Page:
Title: The Darkest Minds (The Darkest Minds #1)
Author: Alexandra Bracken
No. of pages: Paperback; 488
Genre: Young Adult, Science Fiction, Dystopian, Fantasy
Publisher: Disney Hyperion
Publication Date: October 22, 2013 (first published December 18, 2012)
Date Read: July 21, 2018
When Ruby woke up on her tenth birthday, something about her had changed. Something frightening enough to make her parents lock her in the garage and call the police. Something that got her sent to Thurmond, a brutal government “rehabilitation camp.” She might have survived the mysterious disease that had killed most of America’s children, but she and the others have emerged with something far worse: frightening abilities they could not control.
Now sixteen, Ruby is one of the dangerous ones.
When the truth comes out, Ruby barely escapes Thurmond with her life. She is on the run, desperate to find the only safe haven left for kids like her — East River. She joins a group of kids who have escaped their own camp. Liam, their brave leader, is falling hard for Ruby. But no matter how much she aches for him, Ruby can’t risk getting close. Not after what happened to her parents.
When they arrive at East River, nothing is as it seems, least of all its mysterious leader. But there are other forces at work, people who will stop at nothing to use Ruby in their fight against the government. Ruby will be faced with a terrible choice, one that may mean giving up her only chance at having a life worth living.
I’ve seen this book circulate on Instagram for a few years now and I’m certain that the I missed so many good book releases while I was in college. It’s an honest shame. The Darkest Minds is absolutely one of those books that I can’t believe I missed reading. I finally got around to buying the entire series a few months ago but didn’t have the willpower to read it. One of the main reasons I picked it up now is due to the movie that releases August 3rd. I’m so glad I did.
The Darkest Minds follows Ruby, a sixteen-year-old that has spent the last six years in a “rehabilitation camp” for an ability that she did not ask for, cannot control, and is different from what they think it is. While out in the garden, the White Noise or Calm Control is sounded and Ruby reacts differently than everyone else. Soon, she’s taken from the camp, realizes something is wrong with the people that took her, and then end up on the run with three other Psi kids who broke out an Ohio camp. As Ruby gets acquainted with the group, she hides the fact that she is an Orange (someone who can control others minds) instead of the Green that she was originally labeled as. As their search for a safe haven continues, Ruby begins to embrace who she is and learns more from the leader of East River once they arrive. Things still seem off and once again, Ruby finds herself in a dangerous situation with the people that she once ran away from and sending the ones she trusts away in fear of their safety.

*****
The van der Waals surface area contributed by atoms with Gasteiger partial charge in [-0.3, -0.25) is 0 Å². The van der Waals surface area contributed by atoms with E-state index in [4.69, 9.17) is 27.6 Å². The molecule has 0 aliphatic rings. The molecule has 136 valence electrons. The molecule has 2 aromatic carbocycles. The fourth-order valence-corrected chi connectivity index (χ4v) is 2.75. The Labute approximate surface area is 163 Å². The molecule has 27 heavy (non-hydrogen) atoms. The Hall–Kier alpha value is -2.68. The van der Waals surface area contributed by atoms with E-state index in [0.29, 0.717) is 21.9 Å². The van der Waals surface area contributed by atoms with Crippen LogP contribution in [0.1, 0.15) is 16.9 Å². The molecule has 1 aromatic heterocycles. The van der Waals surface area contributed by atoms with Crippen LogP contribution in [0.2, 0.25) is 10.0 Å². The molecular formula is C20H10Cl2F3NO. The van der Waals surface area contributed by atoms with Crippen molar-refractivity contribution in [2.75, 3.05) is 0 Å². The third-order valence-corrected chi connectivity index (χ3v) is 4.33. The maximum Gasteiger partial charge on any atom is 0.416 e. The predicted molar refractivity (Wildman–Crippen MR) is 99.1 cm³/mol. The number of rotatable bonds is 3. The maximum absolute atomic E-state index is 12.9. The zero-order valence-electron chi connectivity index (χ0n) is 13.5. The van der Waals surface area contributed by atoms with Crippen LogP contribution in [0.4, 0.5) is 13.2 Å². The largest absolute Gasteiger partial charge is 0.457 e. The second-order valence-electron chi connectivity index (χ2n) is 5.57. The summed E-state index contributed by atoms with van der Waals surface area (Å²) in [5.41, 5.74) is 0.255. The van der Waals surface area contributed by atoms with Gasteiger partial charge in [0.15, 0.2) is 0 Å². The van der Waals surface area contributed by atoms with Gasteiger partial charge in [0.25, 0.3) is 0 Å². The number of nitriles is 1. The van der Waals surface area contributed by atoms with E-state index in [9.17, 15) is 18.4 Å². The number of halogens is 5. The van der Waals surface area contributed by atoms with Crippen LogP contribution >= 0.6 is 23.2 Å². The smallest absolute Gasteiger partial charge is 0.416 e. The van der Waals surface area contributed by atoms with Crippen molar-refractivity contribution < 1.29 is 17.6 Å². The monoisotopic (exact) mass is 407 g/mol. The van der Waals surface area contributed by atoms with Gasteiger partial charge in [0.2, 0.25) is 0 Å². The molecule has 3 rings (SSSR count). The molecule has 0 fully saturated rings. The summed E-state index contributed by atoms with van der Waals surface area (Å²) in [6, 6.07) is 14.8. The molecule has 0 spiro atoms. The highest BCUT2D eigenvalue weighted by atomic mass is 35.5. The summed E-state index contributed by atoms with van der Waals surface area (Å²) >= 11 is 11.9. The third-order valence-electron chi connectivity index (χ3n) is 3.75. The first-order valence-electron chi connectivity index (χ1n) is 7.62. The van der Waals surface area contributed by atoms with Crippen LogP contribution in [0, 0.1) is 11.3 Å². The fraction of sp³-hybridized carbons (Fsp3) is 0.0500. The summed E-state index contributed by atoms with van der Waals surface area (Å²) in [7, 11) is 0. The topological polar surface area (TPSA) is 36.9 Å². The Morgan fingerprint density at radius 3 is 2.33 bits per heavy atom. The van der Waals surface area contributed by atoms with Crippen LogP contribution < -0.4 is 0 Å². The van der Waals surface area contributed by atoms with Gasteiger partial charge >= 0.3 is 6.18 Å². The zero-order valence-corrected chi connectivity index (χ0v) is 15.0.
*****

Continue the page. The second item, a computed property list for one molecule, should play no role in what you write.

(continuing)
One thing I absolutely loved about this series was the newness that it brought to the Dystopic genre. A mysterious illness that kills kids once they turn ten is kind of cliche, but a mysterious illness that kills kids when they’re ten and the survivors get “superpowers,” that’s new. This entire book I felt was something super inventive. Bracken does an incredible job of setting the scene and the stage as to why these kids are the way that they are. All their lives, they’ve had to hide their abilities for fear of being seen as less than, as monsters, as unwanted. Ruby, specifically in the beginning, still has those emotions of a ten-year-old. She doesn’t understand why something is the way it is. She doesn’t understand basic things that girls her age would know, and it’s all due to being stripped of everything she’s known. The growth the Bracken writes of Ruby is incredibly well done. Her relationship with Liam is one of the strongest parts, I thought, of the book. Y’all. These are two characters who literally ripped my heart out. I was deceased reading the end. Gosh. But no spoilers. Y’all need to read this book.
I honestly don’t think there was one thing that I disliked other than Clancy’s character. His whole character arc made me dislike him thoroughly. Like, what a jerk.
I’m so incredibly excited to see this book on the movie screen. I really hope they give it the justice it deserves. This book was extremely well written. The action parts moved. The slower parts brought depth to the characters that you would have missed otherwise. Ruby is such a strong lead character; not because she is a girl, but because she is someone who woke up one day with powers, had no idea how to use them, has been beaten down for years, and still rises above. I hope so much that that comes across on the screen. I’ll definitely be picking the next book off of my shelves to read it. I can’t wait for more.